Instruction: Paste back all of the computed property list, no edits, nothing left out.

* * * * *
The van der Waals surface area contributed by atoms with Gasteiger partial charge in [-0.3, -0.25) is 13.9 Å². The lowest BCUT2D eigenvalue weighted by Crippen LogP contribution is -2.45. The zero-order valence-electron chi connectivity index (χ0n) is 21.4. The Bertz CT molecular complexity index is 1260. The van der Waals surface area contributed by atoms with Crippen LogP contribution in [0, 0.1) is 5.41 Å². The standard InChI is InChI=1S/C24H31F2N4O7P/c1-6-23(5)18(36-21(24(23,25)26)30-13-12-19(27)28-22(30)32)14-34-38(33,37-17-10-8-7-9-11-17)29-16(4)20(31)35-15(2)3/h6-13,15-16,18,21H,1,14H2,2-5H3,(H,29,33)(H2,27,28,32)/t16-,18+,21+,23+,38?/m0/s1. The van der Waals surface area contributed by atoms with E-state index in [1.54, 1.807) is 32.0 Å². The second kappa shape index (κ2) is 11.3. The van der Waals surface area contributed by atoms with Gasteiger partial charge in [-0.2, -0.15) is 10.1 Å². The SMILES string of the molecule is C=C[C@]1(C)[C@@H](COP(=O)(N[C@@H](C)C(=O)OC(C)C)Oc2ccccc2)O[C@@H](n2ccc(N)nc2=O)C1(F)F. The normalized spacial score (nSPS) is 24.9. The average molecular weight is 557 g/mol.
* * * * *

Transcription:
The van der Waals surface area contributed by atoms with Gasteiger partial charge in [-0.3, -0.25) is 13.9 Å². The lowest BCUT2D eigenvalue weighted by Crippen LogP contribution is -2.45. The zero-order valence-electron chi connectivity index (χ0n) is 21.4. The Bertz CT molecular complexity index is 1260. The van der Waals surface area contributed by atoms with Crippen LogP contribution in [0, 0.1) is 5.41 Å². The standard InChI is InChI=1S/C24H31F2N4O7P/c1-6-23(5)18(36-21(24(23,25)26)30-13-12-19(27)28-22(30)32)14-34-38(33,37-17-10-8-7-9-11-17)29-16(4)20(31)35-15(2)3/h6-13,15-16,18,21H,1,14H2,2-5H3,(H,29,33)(H2,27,28,32)/t16-,18+,21+,23+,38?/m0/s1. The van der Waals surface area contributed by atoms with E-state index in [1.54, 1.807) is 32.0 Å². The second kappa shape index (κ2) is 11.3. The van der Waals surface area contributed by atoms with Gasteiger partial charge in [-0.2, -0.15) is 10.1 Å². The SMILES string of the molecule is C=C[C@]1(C)[C@@H](COP(=O)(N[C@@H](C)C(=O)OC(C)C)Oc2ccccc2)O[C@@H](n2ccc(N)nc2=O)C1(F)F. The normalized spacial score (nSPS) is 24.9. The average molecular weight is 557 g/mol.